Of cousre, this assumes that competitors really want pro/am to be a competetive dancesport event. Now that is a totally different issue that warrants debate on its own since there is a large group (and valid, I am not making any judgement here) of dancers for whom the opportunity to be on the competition floor is an end in itself.

    In my opinion, a solution to this would be to make closed syllabus strictly invigilated with a set of defined rules, equivalent to those in amateur. 'Open bronze' could then be exactly that - a catagory without these rules where any couple could compete (the original meaning of open is without entry restriction not without dance rules). This woudl then satisfy both the serious aspect of the dancesport - strict rules, promotion - and recognition for excellence - and also the participation/performance aspect in the 'open' catagory.

    Trouble is that such ideas will not and can not be explored unless pro/amers themselves take the initiative of making them happen.
  12. etp777

    etp777 Active Member

    I hate to say it elise, but I think a lot of pro/am competitors are apathetic about it. But not jsut the group you've pointed out, where competing at all is an end in itself (which is certainly a valid choice if that's just what you're looking for). I think there's another group though, a lot of whom I suspect are on this forum (or atleast, users on this forum had this attitude when they were competing pro/am, and now have moved on to amateur), is that there is a problem with the syllabus, but that it can't really be helped, and instead it's a necessary evil until they get good enough (or find right person to dance with, or whatever) to do amateur competition. But yo'ure right, there is a problem, at least tomy point of view, andd as long as these two attitudes seem to cover a large portion (most?) competitors, it's not going to change, becuase the competitors themselves won't push for a change.

    Of course, this is coming from my vast 9 and a half months of lessons and one whole pro/am comp (and closed franchise comp, not even open ndca or anything ;) )
  13. elisedance

    elisedance New Member

    Well, I think you've got it a lot better than many who have competed for tens of years. The really interesting issue for me - and the reason I come back to this over and over - is that there is a fairly large group of very serious pro/am competitors at the highest level. Having tried it myself (a bit prematurely, I must admit) I realize that pro/am at that level - where you go out and compete against other amateurs partnered with some of the best pros in the business - could really be a sensational and serious dancesport. The trouble is that it is this set, the top flight ones, that need to get together to formalize the sport. Some of them are interested but obviously many are not and I still do not understand why- a more rigorous set-up would, surely, only elevate thier achievement more.

    There are also lots of forces against such a formalization - not least commercial interests for some pros and competitions, but usually such things can be overcome by a determined and organized leadership which could point out the advantages to all. I doubt strongly it will ever happen though.
  14. etp777

    etp777 Active Member

    I suspect you're right. I can only dream about competing at thatlevel of proam myself. And I do. :) Course, it's one of those things where while I can agree there's aproblem, I can't for life of me come up with any workable solution for it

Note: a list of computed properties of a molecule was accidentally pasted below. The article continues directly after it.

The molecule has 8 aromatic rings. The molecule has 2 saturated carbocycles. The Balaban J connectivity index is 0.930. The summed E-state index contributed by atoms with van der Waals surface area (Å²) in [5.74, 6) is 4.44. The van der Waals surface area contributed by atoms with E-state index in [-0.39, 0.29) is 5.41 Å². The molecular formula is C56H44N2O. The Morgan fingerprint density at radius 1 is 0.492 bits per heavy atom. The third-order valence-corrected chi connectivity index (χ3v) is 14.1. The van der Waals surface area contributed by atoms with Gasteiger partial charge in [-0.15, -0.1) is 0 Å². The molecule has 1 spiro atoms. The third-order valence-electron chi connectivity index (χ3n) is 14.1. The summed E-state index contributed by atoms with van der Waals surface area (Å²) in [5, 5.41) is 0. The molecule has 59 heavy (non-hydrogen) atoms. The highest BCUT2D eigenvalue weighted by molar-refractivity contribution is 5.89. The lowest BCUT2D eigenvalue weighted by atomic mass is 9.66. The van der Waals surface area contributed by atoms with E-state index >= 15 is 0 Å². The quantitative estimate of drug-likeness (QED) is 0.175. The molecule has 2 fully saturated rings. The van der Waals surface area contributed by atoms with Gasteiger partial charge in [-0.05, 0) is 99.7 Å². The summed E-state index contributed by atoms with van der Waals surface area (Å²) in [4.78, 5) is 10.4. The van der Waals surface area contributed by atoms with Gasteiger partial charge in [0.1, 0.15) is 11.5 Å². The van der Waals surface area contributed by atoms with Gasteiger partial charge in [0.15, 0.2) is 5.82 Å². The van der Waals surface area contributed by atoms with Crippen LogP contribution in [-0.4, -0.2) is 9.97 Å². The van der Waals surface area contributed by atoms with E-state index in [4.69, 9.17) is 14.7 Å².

15. samina

    samina Well-Known Member

    elise, tell me more about your ideas for formalization... what might that include?
  16. Laura

    Laura New Member

    Rules for what? Which Amateur rules do you want to see applied to Pro/Am? In USA Dance, the only rules and policies for Amateur Syllabus events that are different from Pro/Am Syllabus events are the very precise and restrictive dress code rules, and the fact that Amateurs have proficiency point rules (earn a certain number of points and you have to move up to the next level) and Pro/Am students do not. It's not like there's some defined Amateur Syllabus for Smooth & Rhythm sitting around, and it's not like every single Amateur Syllabus event is strictly invigilated -- especially since it's basically the same people Chairing and judging the Amateur comps and the Pro/Am comps.

    Perhaps things are different in Canada, but I'm curious to know what defined rules you think the Amateur Syllabus events have that the Pro/Am Syllabus ones don't. Then I will be able to understand what it is you want applied to Pro/Ams.
  17. Laura

    Laura New Member

    Workable solution for what? I don't understand what is thought to be broken. Is it that Syllabus events are not always consistently and vigorously invigilated? That's as much as a problem in Amateur events as it is in Pro/Am, and obviously it would be nice if it were fixed for both. Or is the problem that Pro/Am isn't taken seriously as dancesport? If that's the problem, Syllabus invigilation (or lack thereof) is not what causes this perception.
  18. NielsenE

    NielsenE Active Member

    I received an invigilation warning at the last pro-am comp I was in, so yes it does happen. I had "merged" two figures (First two bars of one figure are identical to last two bars of the preceding figure... didn't dance those two bars twice...)
  19. etp777

    etp777 Active Member

    Heh, NeilsenE, exactly what you and I were talking about a couple months ago, and something my pro actually congratulated me on (or maybe it was my buddy teacher, can't remember). I'll have to keept hat in mind.
  20. vcolfari

    vcolfari Member

    Coming back to this thread...does the NDCA have explicit rules about the differences between open bronze, silver, and gold?